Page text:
FOOTPRINT

And here I thought I was a size 13. . .

The latest of the internet poll crazes is the Earth Day Footprint Quiz. If everyone lived like me, we’d need 4.4 planets which, oddly, is easily the most frugal result of any of the bloggers I’ve seen. This is depressing. I am apparently living in relative poverty. I must start consuming more. I mean, most of the world consists of underachievers who can’t even manage to feed themselves, let alone have a car, use massive amounts of electricity for simple entertainment, and have a large domicile in which to pile vast amounts of unnecessary possessions. So, really, I’m not doing my fair share of consuming the resources of this planet.

Damn it, I need a Porsche. And not one of those puny little Boxsters, either. A Carerra GT ought to be enough to get myself to at least 6 planets. That’s the least I can do.

FILED UNDER: Popular Culture
James Joyner
About James Joyner
James Joyner is a Security Studies professor at Marine Corps University's Command and Staff College and a nonresident senior fellow at the Scowcroft Center for Strategy and Security at the Atlantic Council. He's a former Army officer and Desert Storm vet. Views expressed here are his own. Follow James on Twitter @DrJJoyner.

Comments

  1. Jimbo says:

    I’m Bummed!

    ONLY 2.9 Planets????

    What can I say, I’m a slacker!

  2. PoliBlogger says:

    I needed 4.7!

  3. John Lemon says:

    I’m at 7.2, helped by the fact that I drive a big Jeep over 15 miles to work each way, and live in a house over 2500 sq ft. So we need 7.2 planets (assuming no increase in technological efficiency or a whole host of other questionable assumptions). I’m cool with that. Hell, look how easily we took care of Iraq. Mars will be a friggin’ cakewalk!

  4. John Lemon says:

    OK, I got myself down to 1 planet (score of 0.6). All I had to do was forgo eating meat or process foods (or foods from 200 miles away), never travel anywhere, live in a 20 sq meter house (?!) lacking electricity with at least 6 other people who are under the age of 12. And in a town of over 1,000,000 people.

    Sounds comfy, don’t you agree? Now why can’t we all just live like that? Don’t you think the Green movement could sell people on this alternative lifestyle. Perhaps we start with Barbra Streisand.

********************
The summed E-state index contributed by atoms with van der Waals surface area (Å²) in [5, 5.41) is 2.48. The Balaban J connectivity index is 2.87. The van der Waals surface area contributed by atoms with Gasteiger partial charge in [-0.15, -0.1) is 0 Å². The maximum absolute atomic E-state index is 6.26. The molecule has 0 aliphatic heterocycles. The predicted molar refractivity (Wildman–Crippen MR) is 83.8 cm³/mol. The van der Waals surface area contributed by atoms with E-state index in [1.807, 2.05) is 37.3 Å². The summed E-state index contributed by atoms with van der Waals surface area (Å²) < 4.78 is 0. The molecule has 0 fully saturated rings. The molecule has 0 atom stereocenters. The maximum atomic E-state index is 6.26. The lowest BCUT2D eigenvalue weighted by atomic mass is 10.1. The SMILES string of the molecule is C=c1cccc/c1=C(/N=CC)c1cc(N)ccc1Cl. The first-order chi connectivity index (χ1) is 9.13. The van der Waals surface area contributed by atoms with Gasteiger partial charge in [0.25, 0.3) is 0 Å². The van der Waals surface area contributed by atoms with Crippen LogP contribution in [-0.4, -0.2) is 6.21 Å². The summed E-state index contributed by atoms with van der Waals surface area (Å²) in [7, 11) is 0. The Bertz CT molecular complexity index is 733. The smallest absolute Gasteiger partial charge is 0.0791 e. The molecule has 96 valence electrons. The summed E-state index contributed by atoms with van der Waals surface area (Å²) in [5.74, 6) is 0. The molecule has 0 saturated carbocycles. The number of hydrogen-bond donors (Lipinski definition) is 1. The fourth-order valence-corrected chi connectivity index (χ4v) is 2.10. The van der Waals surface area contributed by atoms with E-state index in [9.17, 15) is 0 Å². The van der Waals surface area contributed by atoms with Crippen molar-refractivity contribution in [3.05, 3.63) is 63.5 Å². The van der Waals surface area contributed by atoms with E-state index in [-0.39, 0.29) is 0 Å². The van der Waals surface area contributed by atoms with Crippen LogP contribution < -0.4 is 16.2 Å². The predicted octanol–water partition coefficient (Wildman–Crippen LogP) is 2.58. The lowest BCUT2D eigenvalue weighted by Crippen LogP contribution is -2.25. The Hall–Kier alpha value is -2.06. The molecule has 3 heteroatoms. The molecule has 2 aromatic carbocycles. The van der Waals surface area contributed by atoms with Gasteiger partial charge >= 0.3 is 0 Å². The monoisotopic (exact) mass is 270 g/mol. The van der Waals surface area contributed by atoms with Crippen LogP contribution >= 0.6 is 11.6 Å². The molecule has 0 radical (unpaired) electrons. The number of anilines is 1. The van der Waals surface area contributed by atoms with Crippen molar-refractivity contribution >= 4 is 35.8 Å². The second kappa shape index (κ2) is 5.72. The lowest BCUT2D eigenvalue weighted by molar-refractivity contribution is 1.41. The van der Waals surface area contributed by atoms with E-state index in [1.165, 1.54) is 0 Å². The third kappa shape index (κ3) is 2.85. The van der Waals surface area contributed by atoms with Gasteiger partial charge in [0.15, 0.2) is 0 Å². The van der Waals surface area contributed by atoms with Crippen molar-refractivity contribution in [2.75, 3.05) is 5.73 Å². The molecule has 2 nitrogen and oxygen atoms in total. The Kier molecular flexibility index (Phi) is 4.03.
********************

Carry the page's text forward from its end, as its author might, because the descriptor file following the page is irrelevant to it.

5. Jay Solo says:

    6.9 for me. I observed elsewhere (Acidman and Michele’s) that we’ll have to start locating these extra planets soon.

    I’ve also seen one comment posted from a person who scored a mere 1.7; I think that’s the lowest I’ve seen.

  6. John B says:

    His URL isn’t working this morning, but James Lileks played with that test and found out some interesting stuff. Where you live, for example, can have an impact on the score. I don’t recall the particulars, but he pretty much tore the instrument to shreds. When he gets back online, someone should post the link. It’s one of his little classics.

  7. James Joyner says:

    Interesting all around. And, yes, I take it for granted that the methodology is whacked. For one thing, it employs the metric system. Who uses that anymore? Certainly not any of the hyperpowers.

    The fact that I now live in a place that forces me, by dint of my meager income, to live in a smaller domicile than I’d prefer is certainly part of my low score.

  8. John B says:

    It’s old news now, but for the record here is the Lileks link:

    http://lileks.com/bleats/archive/03/0403/042303.html

    He says, in part…

    “The survey notes that Bangladesh citizens’ lifestyle has one of the smaller footprints on the earth, and by the standards implied by the survey they would seem to be the most eco-holy. Okay: here are two glasses of water. One is from the Topeka Municipal Water System, drawn from a water cooler in a government building. The other is tap water from Bangladesh.

    “Which would you give to your child? Keep in mind that a grave has a very small footprint. Compared to a living, breathing child. They tend to eat, after all.”